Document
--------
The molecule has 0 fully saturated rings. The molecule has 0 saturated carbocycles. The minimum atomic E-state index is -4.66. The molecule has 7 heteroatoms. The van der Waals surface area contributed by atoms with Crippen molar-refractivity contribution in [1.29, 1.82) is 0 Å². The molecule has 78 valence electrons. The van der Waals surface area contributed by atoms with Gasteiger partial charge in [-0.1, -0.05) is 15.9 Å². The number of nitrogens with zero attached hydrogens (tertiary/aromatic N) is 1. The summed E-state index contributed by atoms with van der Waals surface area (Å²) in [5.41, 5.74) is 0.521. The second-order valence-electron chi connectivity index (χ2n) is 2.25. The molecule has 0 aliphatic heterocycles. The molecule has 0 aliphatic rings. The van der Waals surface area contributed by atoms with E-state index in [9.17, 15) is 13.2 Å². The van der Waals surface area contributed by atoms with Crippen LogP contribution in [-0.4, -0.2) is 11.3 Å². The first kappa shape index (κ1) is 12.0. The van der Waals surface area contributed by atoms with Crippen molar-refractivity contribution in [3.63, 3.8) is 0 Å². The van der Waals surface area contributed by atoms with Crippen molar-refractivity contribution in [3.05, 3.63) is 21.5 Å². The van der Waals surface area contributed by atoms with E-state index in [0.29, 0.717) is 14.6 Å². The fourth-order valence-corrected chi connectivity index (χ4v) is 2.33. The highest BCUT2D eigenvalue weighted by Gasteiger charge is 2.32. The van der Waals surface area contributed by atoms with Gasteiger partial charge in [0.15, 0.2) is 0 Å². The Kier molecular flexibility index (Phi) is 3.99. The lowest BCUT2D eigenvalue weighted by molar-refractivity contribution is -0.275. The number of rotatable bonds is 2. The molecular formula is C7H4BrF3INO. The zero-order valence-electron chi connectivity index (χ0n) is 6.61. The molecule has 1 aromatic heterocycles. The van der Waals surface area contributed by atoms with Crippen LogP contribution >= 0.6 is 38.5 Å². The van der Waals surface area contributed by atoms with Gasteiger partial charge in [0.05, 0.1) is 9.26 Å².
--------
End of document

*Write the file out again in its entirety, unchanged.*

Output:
The molecule has 0 fully saturated rings. The molecule has 0 saturated carbocycles. The minimum atomic E-state index is -4.66. The molecule has 7 heteroatoms. The van der Waals surface area contributed by atoms with Crippen molar-refractivity contribution in [1.29, 1.82) is 0 Å². The molecule has 78 valence electrons. The van der Waals surface area contributed by atoms with Gasteiger partial charge in [-0.1, -0.05) is 15.9 Å². The number of nitrogens with zero attached hydrogens (tertiary/aromatic N) is 1. The summed E-state index contributed by atoms with van der Waals surface area (Å²) in [5.41, 5.74) is 0.521. The second-order valence-electron chi connectivity index (χ2n) is 2.25. The molecule has 0 aliphatic heterocycles. The molecule has 0 aliphatic rings. The van der Waals surface area contributed by atoms with E-state index in [9.17, 15) is 13.2 Å². The van der Waals surface area contributed by atoms with Crippen LogP contribution in [-0.4, -0.2) is 11.3 Å². The first kappa shape index (κ1) is 12.0. The van der Waals surface area contributed by atoms with Crippen molar-refractivity contribution in [3.63, 3.8) is 0 Å². The van der Waals surface area contributed by atoms with Crippen molar-refractivity contribution in [3.05, 3.63) is 21.5 Å². The van der Waals surface area contributed by atoms with E-state index in [0.29, 0.717) is 14.6 Å². The fourth-order valence-corrected chi connectivity index (χ4v) is 2.33. The highest BCUT2D eigenvalue weighted by Gasteiger charge is 2.32. The van der Waals surface area contributed by atoms with Gasteiger partial charge in [0.15, 0.2) is 0 Å². The Kier molecular flexibility index (Phi) is 3.99. The lowest BCUT2D eigenvalue weighted by molar-refractivity contribution is -0.275. The number of rotatable bonds is 2. The molecular formula is C7H4BrF3INO. The zero-order valence-electron chi connectivity index (χ0n) is 6.61. The molecule has 1 aromatic heterocycles. The van der Waals surface area contributed by atoms with Crippen LogP contribution >= 0.6 is 38.5 Å². The van der Waals surface area contributed by atoms with Gasteiger partial charge in [0.05, 0.1) is 9.26 Å².